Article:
Stephen Hawking is smart. He was on The Simpsons. The celebrated British physicist and author Big Banged the argument that God is irrelevant.
Illinois Review's Mark Rhoads did not issue a Fatwah, but offered common sense and a sober nod to the greatest metaphysician of all time - St. Thomas Aquinas.
You see metaphysics* has trumped physics, from the time that Aristotle was a sophomore.
By Mark Rhoads
Steve Hawking vs. Tom Aquinas
There's little doubt that Cambridge Math Professor Stephen Hawking is one of the most prominent theoretical physicists of the last 75 years. But that distinction does not guarantee his infallibility as a philsopher or even gurantee that he always shows common sense. In his new book on Grand Design, Hawking's co-author Leonard Mlodinow is careful to say their book does not claim that God does not exist, but only that God is "not necessary" to explain creation. As Seth Meyers and Amy Poehler on Saturday Night Live Weekend Update might say, Really? Really Mr. Mlodinow?
Hawking rejects the answer of Saint Thomas Aquinas (1225-1274) who said that God was the Creator or in Latin the Prima Causa or first cause who was the unmoved mover or uncaused cause of other events in the chain of creation and evolution. Hawking explained to that great deep thinker Larry King of all people that "gravity" is the first cause." Really? Gravity just always existed even in the void? Gravity is not nothing and yet Hawking agrees the universe came from nothing. Does Hawking think that "gravity" or "quantum physics" is the Creator responsible for what Hawking calls "spontaneous creation?" No, not exactly, but he points in that direction. In his field, Hawking is brilliant. But like all scientists who face the mystery of creation, he must wander far outside his field with dubious results.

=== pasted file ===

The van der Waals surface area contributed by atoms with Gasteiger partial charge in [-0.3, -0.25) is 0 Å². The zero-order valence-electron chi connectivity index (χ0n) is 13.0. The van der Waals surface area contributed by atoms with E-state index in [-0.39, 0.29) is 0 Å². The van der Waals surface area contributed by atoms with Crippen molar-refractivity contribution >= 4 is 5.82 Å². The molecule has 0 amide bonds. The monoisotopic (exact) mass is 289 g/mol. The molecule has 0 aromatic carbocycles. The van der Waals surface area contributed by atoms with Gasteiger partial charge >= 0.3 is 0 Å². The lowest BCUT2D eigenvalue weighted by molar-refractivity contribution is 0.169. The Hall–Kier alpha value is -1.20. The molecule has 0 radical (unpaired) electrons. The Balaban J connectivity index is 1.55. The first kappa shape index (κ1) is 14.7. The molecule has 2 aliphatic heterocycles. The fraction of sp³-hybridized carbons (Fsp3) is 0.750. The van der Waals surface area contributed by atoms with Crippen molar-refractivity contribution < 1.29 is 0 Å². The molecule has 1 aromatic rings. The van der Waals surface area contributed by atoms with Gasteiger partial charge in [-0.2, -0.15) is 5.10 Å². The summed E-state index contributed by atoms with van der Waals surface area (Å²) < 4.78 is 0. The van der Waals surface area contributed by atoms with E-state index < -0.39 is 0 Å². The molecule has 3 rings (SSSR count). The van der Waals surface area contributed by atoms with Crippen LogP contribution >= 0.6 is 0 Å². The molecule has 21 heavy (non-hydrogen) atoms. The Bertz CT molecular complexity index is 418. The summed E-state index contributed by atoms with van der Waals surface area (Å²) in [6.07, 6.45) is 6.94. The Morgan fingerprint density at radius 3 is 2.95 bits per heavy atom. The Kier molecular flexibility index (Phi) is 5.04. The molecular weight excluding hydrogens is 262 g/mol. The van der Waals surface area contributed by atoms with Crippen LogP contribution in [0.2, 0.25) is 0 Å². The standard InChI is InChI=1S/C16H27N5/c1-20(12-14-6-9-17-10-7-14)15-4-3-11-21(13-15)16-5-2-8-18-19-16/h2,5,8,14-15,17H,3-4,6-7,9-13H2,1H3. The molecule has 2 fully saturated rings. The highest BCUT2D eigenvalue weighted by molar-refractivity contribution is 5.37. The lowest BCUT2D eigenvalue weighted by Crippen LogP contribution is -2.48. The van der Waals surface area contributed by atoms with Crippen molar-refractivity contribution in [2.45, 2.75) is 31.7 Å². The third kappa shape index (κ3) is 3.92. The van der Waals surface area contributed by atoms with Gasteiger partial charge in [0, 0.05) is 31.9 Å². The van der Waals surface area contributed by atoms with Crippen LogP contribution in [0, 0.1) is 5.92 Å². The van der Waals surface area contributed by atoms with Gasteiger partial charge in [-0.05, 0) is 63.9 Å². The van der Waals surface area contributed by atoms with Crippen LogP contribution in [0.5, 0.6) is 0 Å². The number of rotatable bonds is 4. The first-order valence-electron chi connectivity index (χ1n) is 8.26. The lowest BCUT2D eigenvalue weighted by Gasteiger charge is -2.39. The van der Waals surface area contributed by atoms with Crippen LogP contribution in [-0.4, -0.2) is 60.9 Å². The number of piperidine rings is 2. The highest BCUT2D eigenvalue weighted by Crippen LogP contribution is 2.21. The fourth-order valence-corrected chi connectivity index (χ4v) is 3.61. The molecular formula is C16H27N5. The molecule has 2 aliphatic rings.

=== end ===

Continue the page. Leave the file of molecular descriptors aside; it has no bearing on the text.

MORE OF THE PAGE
Metaphysics is a branch of philosophy concerned with explaining the fundamental nature of being and the world although it is not easily defined. Someone who studies metaphysics would be called either a metaphysicist or a metaphysician.
The word derives from the Greek words μετά (metá) (meaning "beyond" or "after") and φυσικά (physiká) (meaning "physical"), "physical" referring to those works on matter by Aristotle in antiquity. The prefix meta- ("beyond") was attached to the chapters in Aristotle's work that followed after the chapters on "physics," in posthumously edited collections. Aristotle himself did not call these works Metaphysics. Aristotle called some of the subjects treated there "first philosophy